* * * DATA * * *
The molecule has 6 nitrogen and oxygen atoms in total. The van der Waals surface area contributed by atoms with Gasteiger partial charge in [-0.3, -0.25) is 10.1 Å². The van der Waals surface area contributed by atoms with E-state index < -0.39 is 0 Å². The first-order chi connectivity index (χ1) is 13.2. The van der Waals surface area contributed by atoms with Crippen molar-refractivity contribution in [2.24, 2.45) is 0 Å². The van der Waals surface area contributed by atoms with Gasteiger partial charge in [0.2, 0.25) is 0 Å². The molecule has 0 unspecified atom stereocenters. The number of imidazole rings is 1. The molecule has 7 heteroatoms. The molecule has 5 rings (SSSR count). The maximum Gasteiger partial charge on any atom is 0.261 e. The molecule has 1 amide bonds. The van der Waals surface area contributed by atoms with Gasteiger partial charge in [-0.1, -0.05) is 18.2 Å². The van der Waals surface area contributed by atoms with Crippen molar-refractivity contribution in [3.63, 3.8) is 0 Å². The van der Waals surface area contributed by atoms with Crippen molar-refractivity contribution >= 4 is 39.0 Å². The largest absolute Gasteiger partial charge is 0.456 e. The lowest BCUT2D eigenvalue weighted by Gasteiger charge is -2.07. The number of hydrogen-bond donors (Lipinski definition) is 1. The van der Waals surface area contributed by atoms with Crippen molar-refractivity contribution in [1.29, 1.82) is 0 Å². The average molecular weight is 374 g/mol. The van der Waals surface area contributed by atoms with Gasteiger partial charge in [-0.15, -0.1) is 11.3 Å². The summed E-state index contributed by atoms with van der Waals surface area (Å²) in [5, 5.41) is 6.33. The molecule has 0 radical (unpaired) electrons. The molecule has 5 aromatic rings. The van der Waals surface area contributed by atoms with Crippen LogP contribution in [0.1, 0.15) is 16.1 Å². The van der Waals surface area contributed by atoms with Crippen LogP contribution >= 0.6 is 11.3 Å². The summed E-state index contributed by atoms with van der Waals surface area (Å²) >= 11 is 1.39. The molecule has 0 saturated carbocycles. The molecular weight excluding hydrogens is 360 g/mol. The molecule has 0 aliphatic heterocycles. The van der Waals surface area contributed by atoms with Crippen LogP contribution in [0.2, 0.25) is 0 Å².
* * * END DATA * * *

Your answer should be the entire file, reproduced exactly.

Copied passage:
The molecule has 6 nitrogen and oxygen atoms in total. The van der Waals surface area contributed by atoms with Gasteiger partial charge in [-0.3, -0.25) is 10.1 Å². The van der Waals surface area contributed by atoms with E-state index < -0.39 is 0 Å². The first-order chi connectivity index (χ1) is 13.2. The van der Waals surface area contributed by atoms with Crippen molar-refractivity contribution in [2.24, 2.45) is 0 Å². The van der Waals surface area contributed by atoms with Gasteiger partial charge in [0.2, 0.25) is 0 Å². The molecule has 0 unspecified atom stereocenters. The number of imidazole rings is 1. The molecule has 7 heteroatoms. The molecule has 5 rings (SSSR count). The maximum Gasteiger partial charge on any atom is 0.261 e. The molecule has 1 amide bonds. The van der Waals surface area contributed by atoms with Gasteiger partial charge in [-0.1, -0.05) is 18.2 Å². The van der Waals surface area contributed by atoms with Crippen molar-refractivity contribution in [3.63, 3.8) is 0 Å². The van der Waals surface area contributed by atoms with Crippen molar-refractivity contribution >= 4 is 39.0 Å². The largest absolute Gasteiger partial charge is 0.456 e. The lowest BCUT2D eigenvalue weighted by Gasteiger charge is -2.07. The number of hydrogen-bond donors (Lipinski definition) is 1. The van der Waals surface area contributed by atoms with Crippen molar-refractivity contribution in [1.29, 1.82) is 0 Å². The average molecular weight is 374 g/mol. The van der Waals surface area contributed by atoms with Gasteiger partial charge in [-0.15, -0.1) is 11.3 Å². The summed E-state index contributed by atoms with van der Waals surface area (Å²) in [5, 5.41) is 6.33. The molecule has 0 radical (unpaired) electrons. The molecule has 5 aromatic rings. The van der Waals surface area contributed by atoms with Crippen LogP contribution in [0.1, 0.15) is 16.1 Å². The van der Waals surface area contributed by atoms with Crippen LogP contribution >= 0.6 is 11.3 Å². The summed E-state index contributed by atoms with van der Waals surface area (Å²) >= 11 is 1.39. The molecule has 0 saturated carbocycles. The molecular weight excluding hydrogens is 360 g/mol. The molecule has 0 aliphatic heterocycles. The van der Waals surface area contributed by atoms with Crippen LogP contribution in [0.2, 0.25) is 0 Å².